MANILA More than 400 policemen will be deployed to prevent vandalism and theft on private property in the island of Boracay as its closure starts this week.
Philippine National Police (PNP) chief Oscar Albayalde said the Police Regional Office 6 (PRO-6) under Chief Supt. Hawthorne Binag will be in charge of securing the island, adding that they will be augmented by military troops if the need arises.
"(Chief Supt.) Binag will be in full control and supervision and we will give him the responsibility on how to deal with the misdeeds. He will be there and will monitor 24 hours a day dahil implement niya closure on the 26th at of course binigyan natin sya ng babala sa mga pulis din na baka mamaya mababoy yung mga establishments. Meron naman silang sariling billet areas, (He will implement the closure on the 26th and we cautioned him for cops to secure the establishments. They will be given their own billet areas)," the new PNP chief said.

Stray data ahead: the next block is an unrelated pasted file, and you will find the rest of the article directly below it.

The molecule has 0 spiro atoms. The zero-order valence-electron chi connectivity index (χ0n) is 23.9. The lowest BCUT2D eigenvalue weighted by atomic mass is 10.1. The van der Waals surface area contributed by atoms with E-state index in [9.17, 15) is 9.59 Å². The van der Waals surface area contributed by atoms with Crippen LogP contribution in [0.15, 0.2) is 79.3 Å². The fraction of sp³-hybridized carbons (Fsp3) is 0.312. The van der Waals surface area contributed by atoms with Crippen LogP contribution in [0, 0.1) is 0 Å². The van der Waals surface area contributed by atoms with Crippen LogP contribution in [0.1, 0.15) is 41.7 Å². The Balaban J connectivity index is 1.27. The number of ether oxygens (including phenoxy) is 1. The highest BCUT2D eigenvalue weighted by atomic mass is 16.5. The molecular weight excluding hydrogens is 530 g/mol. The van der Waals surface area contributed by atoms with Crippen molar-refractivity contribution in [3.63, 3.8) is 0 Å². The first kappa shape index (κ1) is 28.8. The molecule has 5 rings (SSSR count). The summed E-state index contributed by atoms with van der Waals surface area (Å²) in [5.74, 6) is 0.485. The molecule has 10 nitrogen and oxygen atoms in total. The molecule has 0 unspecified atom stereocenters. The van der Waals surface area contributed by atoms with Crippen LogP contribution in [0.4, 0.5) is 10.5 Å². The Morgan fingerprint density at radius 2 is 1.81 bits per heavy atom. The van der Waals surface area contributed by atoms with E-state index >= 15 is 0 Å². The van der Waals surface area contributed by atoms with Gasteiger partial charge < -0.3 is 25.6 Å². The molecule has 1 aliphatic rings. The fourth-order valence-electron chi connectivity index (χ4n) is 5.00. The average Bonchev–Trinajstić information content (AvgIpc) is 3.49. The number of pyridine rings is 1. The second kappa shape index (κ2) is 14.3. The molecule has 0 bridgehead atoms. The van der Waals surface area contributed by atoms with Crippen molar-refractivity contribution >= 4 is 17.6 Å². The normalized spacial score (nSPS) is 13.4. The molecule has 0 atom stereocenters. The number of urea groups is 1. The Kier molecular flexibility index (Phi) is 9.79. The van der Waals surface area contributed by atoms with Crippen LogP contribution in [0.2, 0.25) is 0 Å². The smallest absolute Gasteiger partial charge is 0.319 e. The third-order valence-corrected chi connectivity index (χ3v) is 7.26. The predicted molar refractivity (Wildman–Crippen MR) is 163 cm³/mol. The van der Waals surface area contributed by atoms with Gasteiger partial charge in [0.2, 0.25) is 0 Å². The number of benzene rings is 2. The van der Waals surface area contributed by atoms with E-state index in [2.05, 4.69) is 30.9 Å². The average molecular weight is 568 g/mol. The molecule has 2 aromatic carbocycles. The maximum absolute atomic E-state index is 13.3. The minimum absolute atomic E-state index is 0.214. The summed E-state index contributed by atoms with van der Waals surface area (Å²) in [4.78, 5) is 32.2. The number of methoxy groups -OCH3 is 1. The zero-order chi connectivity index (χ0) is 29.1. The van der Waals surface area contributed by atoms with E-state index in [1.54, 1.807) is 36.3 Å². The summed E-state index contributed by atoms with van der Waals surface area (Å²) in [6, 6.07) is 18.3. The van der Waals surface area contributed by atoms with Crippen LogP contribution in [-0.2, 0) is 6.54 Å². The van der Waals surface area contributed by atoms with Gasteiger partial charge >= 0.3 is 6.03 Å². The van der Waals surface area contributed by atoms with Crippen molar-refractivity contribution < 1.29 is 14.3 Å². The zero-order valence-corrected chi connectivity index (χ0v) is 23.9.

Albayalde said crowd control police will exercise maximum tolerance when dealing with any possible protests from locals, adding that a relocation program for those who will lose employment during the island's rehabilitation period is already in the works.
"Marami tayong pulis doon. More than 400 will be deployed in the area. What we heard sa regional peace and order council meeting natin sa Luzon Visayas cluster ay mabibigyan naman ng financial assistance yung mga mawawalan ng trabaho doon by our government so we expect less resistance dito and what we heard also yung mga nagtatrabaho they transferred to other places already gaya sa Batangas, (We have police in place and financial assistance will be given to those who lose jobs and we heard some of them have already transferred to other places like Batangas)," Albayalde added.
Malacanang announced the closure of the island for rehabilitation after up to 90 percent of the 1,000-hectare island was flooded and became impassable after strong rains last December.
The incident trapped hundreds of tourists who could not board the boats to and from the island.
Much of the blame has fallen on unregulated development of tourist lodgings and hotels of all sizes. Some of them have no proper sewage disposal lines or have filled up wetlands which would have absorbed the rain, thus temporarily storing flood waters. (PNA)
Source: Philippine News Agency